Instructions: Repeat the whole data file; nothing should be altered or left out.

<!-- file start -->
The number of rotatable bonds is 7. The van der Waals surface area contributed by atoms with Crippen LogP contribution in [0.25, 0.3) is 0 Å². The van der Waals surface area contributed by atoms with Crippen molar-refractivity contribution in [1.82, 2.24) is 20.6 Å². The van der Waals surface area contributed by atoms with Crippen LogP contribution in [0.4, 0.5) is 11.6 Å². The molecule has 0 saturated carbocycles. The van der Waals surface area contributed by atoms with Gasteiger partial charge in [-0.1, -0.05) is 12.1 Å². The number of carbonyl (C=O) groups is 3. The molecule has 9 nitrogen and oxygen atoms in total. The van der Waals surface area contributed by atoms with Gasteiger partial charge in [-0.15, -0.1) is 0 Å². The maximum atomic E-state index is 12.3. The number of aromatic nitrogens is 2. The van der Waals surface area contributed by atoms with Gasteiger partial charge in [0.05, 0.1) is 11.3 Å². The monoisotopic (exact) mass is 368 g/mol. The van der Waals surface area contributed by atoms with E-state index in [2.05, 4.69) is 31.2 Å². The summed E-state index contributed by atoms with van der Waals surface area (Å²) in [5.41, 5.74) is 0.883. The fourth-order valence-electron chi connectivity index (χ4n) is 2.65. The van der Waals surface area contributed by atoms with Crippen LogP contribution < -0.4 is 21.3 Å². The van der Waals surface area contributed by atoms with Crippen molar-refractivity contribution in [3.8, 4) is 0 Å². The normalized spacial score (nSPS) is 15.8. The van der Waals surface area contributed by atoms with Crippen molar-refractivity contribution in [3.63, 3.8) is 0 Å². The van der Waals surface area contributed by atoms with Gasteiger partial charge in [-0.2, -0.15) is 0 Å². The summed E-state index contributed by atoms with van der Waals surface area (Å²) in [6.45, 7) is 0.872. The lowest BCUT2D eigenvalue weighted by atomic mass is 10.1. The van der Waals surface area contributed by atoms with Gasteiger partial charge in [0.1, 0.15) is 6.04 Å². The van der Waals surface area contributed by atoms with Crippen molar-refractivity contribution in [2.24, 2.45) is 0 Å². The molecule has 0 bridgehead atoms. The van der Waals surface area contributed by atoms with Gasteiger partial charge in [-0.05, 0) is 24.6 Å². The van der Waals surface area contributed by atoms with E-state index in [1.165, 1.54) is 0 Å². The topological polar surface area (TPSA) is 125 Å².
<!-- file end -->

The number of rotatable bonds is 7. The van der Waals surface area contributed by atoms with Crippen LogP contribution in [0.25, 0.3) is 0 Å². The van der Waals surface area contributed by atoms with Crippen molar-refractivity contribution in [1.82, 2.24) is 20.6 Å². The van der Waals surface area contributed by atoms with Crippen LogP contribution in [0.4, 0.5) is 11.6 Å². The molecule has 0 saturated carbocycles. The van der Waals surface area contributed by atoms with Gasteiger partial charge in [-0.1, -0.05) is 12.1 Å². The number of carbonyl (C=O) groups is 3. The molecule has 9 nitrogen and oxygen atoms in total. The van der Waals surface area contributed by atoms with Gasteiger partial charge in [-0.15, -0.1) is 0 Å². The maximum atomic E-state index is 12.3. The number of aromatic nitrogens is 2. The van der Waals surface area contributed by atoms with Gasteiger partial charge in [0.05, 0.1) is 11.3 Å². The monoisotopic (exact) mass is 368 g/mol. The van der Waals surface area contributed by atoms with E-state index in [2.05, 4.69) is 31.2 Å². The summed E-state index contributed by atoms with van der Waals surface area (Å²) in [5.41, 5.74) is 0.883. The fourth-order valence-electron chi connectivity index (χ4n) is 2.65. The van der Waals surface area contributed by atoms with Crippen LogP contribution < -0.4 is 21.3 Å². The van der Waals surface area contributed by atoms with Crippen molar-refractivity contribution in [3.8, 4) is 0 Å². The normalized spacial score (nSPS) is 15.8. The van der Waals surface area contributed by atoms with Crippen molar-refractivity contribution in [3.63, 3.8) is 0 Å². The van der Waals surface area contributed by atoms with Gasteiger partial charge in [-0.2, -0.15) is 0 Å². The summed E-state index contributed by atoms with van der Waals surface area (Å²) in [6.45, 7) is 0.872. The lowest BCUT2D eigenvalue weighted by atomic mass is 10.1. The van der Waals surface area contributed by atoms with Gasteiger partial charge in [0.1, 0.15) is 6.04 Å². The van der Waals surface area contributed by atoms with Crippen molar-refractivity contribution in [2.24, 2.45) is 0 Å². The molecule has 0 bridgehead atoms. The van der Waals surface area contributed by atoms with Gasteiger partial charge in [-0.05, 0) is 24.6 Å². The van der Waals surface area contributed by atoms with E-state index in [1.165, 1.54) is 0 Å². The topological polar surface area (TPSA) is 125 Å².